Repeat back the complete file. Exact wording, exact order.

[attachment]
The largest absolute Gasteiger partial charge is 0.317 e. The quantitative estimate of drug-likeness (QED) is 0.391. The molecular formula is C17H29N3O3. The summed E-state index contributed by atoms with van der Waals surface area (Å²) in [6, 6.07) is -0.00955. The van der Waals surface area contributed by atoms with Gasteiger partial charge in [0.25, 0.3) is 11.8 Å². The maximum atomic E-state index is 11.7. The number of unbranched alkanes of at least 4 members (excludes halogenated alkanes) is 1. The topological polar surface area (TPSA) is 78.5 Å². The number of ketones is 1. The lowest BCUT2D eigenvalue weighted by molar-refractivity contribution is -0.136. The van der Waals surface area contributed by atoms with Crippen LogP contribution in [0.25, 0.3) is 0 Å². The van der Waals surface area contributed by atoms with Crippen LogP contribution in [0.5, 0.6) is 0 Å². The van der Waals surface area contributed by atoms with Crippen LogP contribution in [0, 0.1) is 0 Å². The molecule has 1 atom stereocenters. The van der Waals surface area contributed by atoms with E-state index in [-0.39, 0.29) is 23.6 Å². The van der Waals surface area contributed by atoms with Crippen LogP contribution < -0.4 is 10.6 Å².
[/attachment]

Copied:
The largest absolute Gasteiger partial charge is 0.317 e. The quantitative estimate of drug-likeness (QED) is 0.391. The molecular formula is C17H29N3O3. The summed E-state index contributed by atoms with van der Waals surface area (Å²) in [6, 6.07) is -0.00955. The van der Waals surface area contributed by atoms with Gasteiger partial charge in [0.25, 0.3) is 11.8 Å². The maximum atomic E-state index is 11.7. The number of unbranched alkanes of at least 4 members (excludes halogenated alkanes) is 1. The topological polar surface area (TPSA) is 78.5 Å². The number of ketones is 1. The lowest BCUT2D eigenvalue weighted by molar-refractivity contribution is -0.136. The van der Waals surface area contributed by atoms with Crippen LogP contribution in [0.25, 0.3) is 0 Å². The van der Waals surface area contributed by atoms with Crippen LogP contribution in [0.5, 0.6) is 0 Å². The van der Waals surface area contributed by atoms with Crippen LogP contribution in [0, 0.1) is 0 Å². The molecule has 1 atom stereocenters. The van der Waals surface area contributed by atoms with E-state index in [-0.39, 0.29) is 23.6 Å². The van der Waals surface area contributed by atoms with Crippen LogP contribution < -0.4 is 10.6 Å².